In Scripture, it is clear that the terminology of self-sacrifice that can be used for us is the same as that used of Jesus. Paul was prepared to die for his brethren if that could save them (Rom.9:2-3). Stephen, as we read in Acts (chapter 7), did die in his witness for Christ (as have many others). He did not recant of his faith before the Jewish council, but knowingly gave up his life in the service of God. – Now, can we say that God ‘caused’ the death of Stephen? The disciple was certainly ‘sent’ by God – but he was sent ‘to preach the gospel’ of Christ and Stephen’s death, though necessary, was not caused by God. In the case of Stephen, it was necessary for him to also suffer and die. He died for the sake of those who heard and saw his witness of faith. Amongst those who heard Stephen, as we read, was one ‘Saul of Tarsus’ – who was later to become ‘Paul the Apostle’.

This was the manner of the sacrifice of Christ, as is written of Him in the Scriptures. Yet, of course, there is a difference between the sacrifice of God’s Son and that demanded of us. He lived without sin. He rebuked the devil and all temptations to do evil. He was God’s righteousness revealed. In all respects, he succeeded where Adam had failed. He was ‘God with us’, in the flesh. But, He was also the Lamb of God, sent to be a sacrifice and to die for us. His life and sacrifice of Himself, therefore, was pleasing to God. He held nothing back, but permitted Himself to be taken and His body killed. – In so doing, He revealed that in Him we should have no fear of death. Though suffering wrongfully, He ‘committed Himself to Him who judges righteously’ (1 Pet.2:23, NKJV), and received from Him the justice of the resurrection. Now, for all who look to Him, His offering of Himself avails. We are accepted with Christ.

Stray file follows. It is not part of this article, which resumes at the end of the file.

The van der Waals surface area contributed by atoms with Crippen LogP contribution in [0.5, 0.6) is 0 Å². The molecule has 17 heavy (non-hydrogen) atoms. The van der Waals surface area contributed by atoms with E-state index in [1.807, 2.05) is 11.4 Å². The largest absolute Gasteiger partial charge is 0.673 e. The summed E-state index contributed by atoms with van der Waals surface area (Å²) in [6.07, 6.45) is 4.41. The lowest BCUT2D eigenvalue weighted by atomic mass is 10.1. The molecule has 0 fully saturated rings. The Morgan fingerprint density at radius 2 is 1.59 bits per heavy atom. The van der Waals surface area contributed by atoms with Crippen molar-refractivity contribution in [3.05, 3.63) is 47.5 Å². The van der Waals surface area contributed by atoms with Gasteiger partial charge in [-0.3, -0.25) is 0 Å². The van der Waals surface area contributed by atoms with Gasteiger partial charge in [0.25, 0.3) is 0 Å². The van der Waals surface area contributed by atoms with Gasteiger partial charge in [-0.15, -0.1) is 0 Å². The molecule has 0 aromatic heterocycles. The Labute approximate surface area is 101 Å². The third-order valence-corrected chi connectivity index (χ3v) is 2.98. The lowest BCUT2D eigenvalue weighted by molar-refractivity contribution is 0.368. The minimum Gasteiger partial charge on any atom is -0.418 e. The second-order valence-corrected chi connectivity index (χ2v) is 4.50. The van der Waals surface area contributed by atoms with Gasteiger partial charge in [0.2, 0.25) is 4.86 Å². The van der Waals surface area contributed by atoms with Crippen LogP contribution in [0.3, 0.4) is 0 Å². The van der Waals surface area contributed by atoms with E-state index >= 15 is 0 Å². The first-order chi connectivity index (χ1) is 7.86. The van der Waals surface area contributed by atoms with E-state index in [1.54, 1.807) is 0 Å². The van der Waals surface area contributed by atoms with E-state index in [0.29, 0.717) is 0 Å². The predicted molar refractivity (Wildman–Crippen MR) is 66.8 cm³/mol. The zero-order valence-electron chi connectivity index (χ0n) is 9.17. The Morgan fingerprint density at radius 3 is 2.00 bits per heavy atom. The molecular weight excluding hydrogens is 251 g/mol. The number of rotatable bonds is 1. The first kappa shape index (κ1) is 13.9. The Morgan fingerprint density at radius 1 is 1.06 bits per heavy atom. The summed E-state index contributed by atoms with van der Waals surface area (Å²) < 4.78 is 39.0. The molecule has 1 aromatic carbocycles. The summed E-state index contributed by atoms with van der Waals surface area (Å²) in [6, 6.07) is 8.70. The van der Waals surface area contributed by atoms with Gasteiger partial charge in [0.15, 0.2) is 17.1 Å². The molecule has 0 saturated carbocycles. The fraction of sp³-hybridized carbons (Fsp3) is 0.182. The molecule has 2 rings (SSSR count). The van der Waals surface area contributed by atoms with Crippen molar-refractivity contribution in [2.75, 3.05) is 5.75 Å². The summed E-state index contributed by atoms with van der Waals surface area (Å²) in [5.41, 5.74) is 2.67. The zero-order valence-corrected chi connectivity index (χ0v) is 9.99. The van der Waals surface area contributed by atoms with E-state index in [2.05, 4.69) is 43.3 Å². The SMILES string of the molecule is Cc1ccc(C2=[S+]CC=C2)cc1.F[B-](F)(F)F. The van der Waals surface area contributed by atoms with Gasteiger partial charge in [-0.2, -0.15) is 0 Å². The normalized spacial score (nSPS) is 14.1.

The aim of this book is to reveal the witness from Scripture and the Early Church concerning the atonement and how this should be understood, according to the biblical revelation itself. I have no doubt it will be challenging to many, but keep an open mind and be like the Bereans, who were praised for zealously checking the Scriptures to see if what Paul said was true (Acts 17:11).

Belief in creation and evolution is also discussed in the Addenda and may be found of help with reference to the Genesis account of creation and the fall.

God bless you through your studies.

Norman McIlwain

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A share in ministry?

In publishing Part One of this book in print and now as an expanded and extensively revised online edition, together with Part Two, I have wished to follow the instruction: ‘Freely you have received, freely give’ (Mt.10v8).

The online edition of the book (containing Parts One & Two) is currently made available only online through bible-study-online.org, but it is hoped that this will also receive publication in print, pending finance. That is where readers might help.

Having freely received, some may feel they want to give something in return. If, however, you are not able to give any financial support, do not worry. The Lord bless you. Give me your prayers and share with others.

It also seems wrong to deny others this means of sharing in the work. For this reason, anyone who wants to make a financial contribution can now do so online by using the secure PayPal or card facility, as shown below. Another way of helping is by providing a link.

Thank you for reading.

God bless you!

Norman McIlwain

6th February, 2013

To God be the glory. Amen.




email: nmc@ website